McLaren’s £49 million “spy-gate” fine declared tax write-off

Formula One team McLaren scores tax verdict victory over HMRC.

Lewis Hamilton at the 2010 Monaco Grand Prix
McLaren's Lewis Hamilton at the Monaco Grand Prix. Photo: Getty

The McLaren Formula One team has successfully argued that a record £49 million fine incurred for “spying” on rivals Ferrari in 2007 should be tax deductible.

The decision came at a tax tribunal after a challenge from HM Revenue and Customs.

In 2007, McLaren were charged with contravening article 151c of the FIA’s sporting regulations after an 800-page dossier belonging to the Ferrari design team was found in the possession of McLaren’s then chief designer, Mike Coughlan. The revelations came after a whistle-blower alerted Ferrari that McLaren officials had asking him to photocopy the confidential 800-page document.

McLaren lawyers disputed that, because the penalty was incurred under F1 rules and not under statutory law, the infringement was not a criminal offence, arguing that it should be considered a business expense and therefore tax deductible.

Government officials from HMRC claimed that the “illicit gathering” of information was not a part of the team’s trading activities.

But Judge Charles Hellier declared in his summary:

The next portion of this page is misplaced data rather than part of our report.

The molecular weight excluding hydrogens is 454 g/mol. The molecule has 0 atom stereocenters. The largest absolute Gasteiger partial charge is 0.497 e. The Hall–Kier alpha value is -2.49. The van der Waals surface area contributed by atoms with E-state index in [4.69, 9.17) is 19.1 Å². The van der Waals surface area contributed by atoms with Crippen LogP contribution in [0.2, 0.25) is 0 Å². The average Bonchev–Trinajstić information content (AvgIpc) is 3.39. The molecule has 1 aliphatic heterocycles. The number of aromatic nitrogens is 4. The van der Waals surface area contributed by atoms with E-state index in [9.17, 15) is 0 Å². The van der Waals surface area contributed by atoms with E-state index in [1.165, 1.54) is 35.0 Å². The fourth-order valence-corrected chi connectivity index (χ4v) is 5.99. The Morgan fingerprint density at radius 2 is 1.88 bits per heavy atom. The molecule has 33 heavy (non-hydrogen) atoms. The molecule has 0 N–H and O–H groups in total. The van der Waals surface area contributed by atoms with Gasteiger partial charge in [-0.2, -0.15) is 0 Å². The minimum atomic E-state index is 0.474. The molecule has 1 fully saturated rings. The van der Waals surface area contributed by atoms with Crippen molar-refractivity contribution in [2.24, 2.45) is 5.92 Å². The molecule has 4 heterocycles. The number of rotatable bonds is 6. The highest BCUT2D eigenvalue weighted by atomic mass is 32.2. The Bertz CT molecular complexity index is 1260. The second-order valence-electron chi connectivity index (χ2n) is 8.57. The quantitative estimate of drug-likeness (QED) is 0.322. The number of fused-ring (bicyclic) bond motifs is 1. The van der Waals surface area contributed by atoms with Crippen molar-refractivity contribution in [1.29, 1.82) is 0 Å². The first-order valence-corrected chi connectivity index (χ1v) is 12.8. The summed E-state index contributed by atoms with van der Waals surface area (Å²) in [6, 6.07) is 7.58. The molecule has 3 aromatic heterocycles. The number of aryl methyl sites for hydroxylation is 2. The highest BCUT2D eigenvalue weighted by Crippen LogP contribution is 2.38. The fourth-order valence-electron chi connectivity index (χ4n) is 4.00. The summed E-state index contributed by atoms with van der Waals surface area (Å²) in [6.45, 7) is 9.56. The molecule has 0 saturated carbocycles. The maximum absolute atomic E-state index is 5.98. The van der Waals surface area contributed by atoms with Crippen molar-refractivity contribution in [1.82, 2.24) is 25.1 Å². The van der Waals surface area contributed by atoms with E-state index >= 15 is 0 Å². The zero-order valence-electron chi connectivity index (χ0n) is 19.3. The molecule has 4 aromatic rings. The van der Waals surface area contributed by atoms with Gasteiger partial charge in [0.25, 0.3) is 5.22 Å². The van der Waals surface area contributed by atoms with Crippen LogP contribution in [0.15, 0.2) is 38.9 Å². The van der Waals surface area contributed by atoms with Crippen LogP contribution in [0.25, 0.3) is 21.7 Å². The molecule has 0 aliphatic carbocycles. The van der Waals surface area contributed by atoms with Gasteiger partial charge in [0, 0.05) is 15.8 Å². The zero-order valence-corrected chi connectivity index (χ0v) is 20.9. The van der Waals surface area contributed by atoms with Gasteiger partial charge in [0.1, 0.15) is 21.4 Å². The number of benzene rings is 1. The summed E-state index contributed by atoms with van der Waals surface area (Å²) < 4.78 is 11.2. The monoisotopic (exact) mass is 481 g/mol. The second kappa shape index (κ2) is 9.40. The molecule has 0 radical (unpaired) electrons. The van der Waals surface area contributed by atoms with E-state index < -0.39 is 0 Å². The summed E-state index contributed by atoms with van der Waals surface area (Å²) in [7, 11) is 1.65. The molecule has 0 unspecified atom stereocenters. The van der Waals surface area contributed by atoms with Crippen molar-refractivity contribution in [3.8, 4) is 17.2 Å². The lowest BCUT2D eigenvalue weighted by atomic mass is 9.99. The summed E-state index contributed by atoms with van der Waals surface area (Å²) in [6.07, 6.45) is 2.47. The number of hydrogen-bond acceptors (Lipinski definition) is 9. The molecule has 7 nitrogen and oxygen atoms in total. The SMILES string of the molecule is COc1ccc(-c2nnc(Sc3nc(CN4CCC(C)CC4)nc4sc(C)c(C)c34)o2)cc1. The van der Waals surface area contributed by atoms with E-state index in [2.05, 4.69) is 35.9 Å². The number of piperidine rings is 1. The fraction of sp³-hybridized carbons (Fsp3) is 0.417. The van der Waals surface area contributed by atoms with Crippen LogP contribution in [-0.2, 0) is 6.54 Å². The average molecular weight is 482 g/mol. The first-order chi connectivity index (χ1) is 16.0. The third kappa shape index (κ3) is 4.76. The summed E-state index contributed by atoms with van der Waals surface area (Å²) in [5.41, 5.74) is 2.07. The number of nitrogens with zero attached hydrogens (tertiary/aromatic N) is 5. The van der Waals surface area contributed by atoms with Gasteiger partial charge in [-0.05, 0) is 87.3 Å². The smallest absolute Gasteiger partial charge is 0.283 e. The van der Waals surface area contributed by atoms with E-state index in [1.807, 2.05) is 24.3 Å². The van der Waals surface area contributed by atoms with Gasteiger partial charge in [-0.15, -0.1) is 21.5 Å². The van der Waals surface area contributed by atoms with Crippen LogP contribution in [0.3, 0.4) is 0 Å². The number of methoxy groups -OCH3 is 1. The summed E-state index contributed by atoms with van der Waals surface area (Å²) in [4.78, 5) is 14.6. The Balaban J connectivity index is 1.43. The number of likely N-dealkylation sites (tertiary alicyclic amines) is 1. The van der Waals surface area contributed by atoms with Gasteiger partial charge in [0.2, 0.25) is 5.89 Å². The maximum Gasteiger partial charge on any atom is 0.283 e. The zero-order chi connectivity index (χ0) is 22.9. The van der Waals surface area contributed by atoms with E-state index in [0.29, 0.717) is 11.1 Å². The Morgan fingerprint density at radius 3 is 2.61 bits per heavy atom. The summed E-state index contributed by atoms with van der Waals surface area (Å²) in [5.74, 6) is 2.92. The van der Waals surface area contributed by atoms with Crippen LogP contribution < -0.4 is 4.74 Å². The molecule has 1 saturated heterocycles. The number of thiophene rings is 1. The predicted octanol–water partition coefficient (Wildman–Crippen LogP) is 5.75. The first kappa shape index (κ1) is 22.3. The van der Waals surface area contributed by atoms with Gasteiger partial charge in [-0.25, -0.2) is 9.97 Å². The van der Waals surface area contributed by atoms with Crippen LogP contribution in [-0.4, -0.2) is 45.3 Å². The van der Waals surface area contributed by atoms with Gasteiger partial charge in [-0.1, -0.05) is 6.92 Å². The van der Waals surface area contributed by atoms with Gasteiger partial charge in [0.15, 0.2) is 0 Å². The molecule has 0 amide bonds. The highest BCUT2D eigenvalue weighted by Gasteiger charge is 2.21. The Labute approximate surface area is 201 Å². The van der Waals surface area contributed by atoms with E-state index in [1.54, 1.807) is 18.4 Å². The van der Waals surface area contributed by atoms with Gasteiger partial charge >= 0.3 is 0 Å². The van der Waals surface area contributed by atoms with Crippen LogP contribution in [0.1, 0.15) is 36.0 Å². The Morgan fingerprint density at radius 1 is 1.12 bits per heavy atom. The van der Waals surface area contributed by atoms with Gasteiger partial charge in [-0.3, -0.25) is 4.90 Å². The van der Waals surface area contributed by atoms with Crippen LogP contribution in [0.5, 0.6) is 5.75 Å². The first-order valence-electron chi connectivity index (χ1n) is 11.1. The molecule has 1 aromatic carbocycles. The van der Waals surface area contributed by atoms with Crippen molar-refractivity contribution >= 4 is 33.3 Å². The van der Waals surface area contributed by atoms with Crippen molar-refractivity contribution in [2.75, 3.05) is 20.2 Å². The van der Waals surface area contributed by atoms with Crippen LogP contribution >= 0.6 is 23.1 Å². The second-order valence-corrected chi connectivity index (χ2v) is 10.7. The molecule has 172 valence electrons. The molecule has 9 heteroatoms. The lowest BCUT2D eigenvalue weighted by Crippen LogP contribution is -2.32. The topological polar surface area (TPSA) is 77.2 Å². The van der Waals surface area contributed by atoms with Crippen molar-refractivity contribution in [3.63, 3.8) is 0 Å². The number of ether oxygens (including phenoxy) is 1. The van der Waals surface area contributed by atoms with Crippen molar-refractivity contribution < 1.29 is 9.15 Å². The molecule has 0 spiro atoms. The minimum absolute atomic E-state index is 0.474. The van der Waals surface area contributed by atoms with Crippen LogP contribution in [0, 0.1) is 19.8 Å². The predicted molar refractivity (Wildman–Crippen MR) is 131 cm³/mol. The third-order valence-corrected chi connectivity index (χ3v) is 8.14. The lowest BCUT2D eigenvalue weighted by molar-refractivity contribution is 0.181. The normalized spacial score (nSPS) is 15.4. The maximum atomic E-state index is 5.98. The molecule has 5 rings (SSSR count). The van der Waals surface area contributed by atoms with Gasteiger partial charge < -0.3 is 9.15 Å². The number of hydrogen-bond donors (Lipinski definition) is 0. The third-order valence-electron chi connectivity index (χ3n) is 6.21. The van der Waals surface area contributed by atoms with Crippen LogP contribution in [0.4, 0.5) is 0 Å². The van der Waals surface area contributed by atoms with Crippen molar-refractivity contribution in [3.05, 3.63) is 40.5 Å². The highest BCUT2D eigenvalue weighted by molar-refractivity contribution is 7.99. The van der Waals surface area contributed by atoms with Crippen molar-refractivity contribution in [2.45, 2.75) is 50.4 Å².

“This cost was not one imposed by McLaren, but one which it was contractually obliged to pay under contractual obligations undertaken for the purposes of its trade”

“The penalty was something which arose from its trade, was connected with its trade, and was incurred wholly and exclusively for the purposes of its trade”.

Speaking at the South Korean Grand Prix on Friday, a McLaren spokesperson said:

“McLaren Group is a successful UK company, which provides high-quality employment and substantial tax revenue”

“As a UK-registered company, McLaren will continue to comply with all relevant legislation”.

The tribunal decision has come under fire from the Tax Justice Network, an organisation that campaigns for the closing of loopholes in the tax code.

“From a taxpayer point of view it’s extraordinary a company that has been found guilty of cheating can have the fine deducted from their bill so the tax-payer loses out as a result of their activities”, said Director John Christensen.

HMRC is now considering an appeal.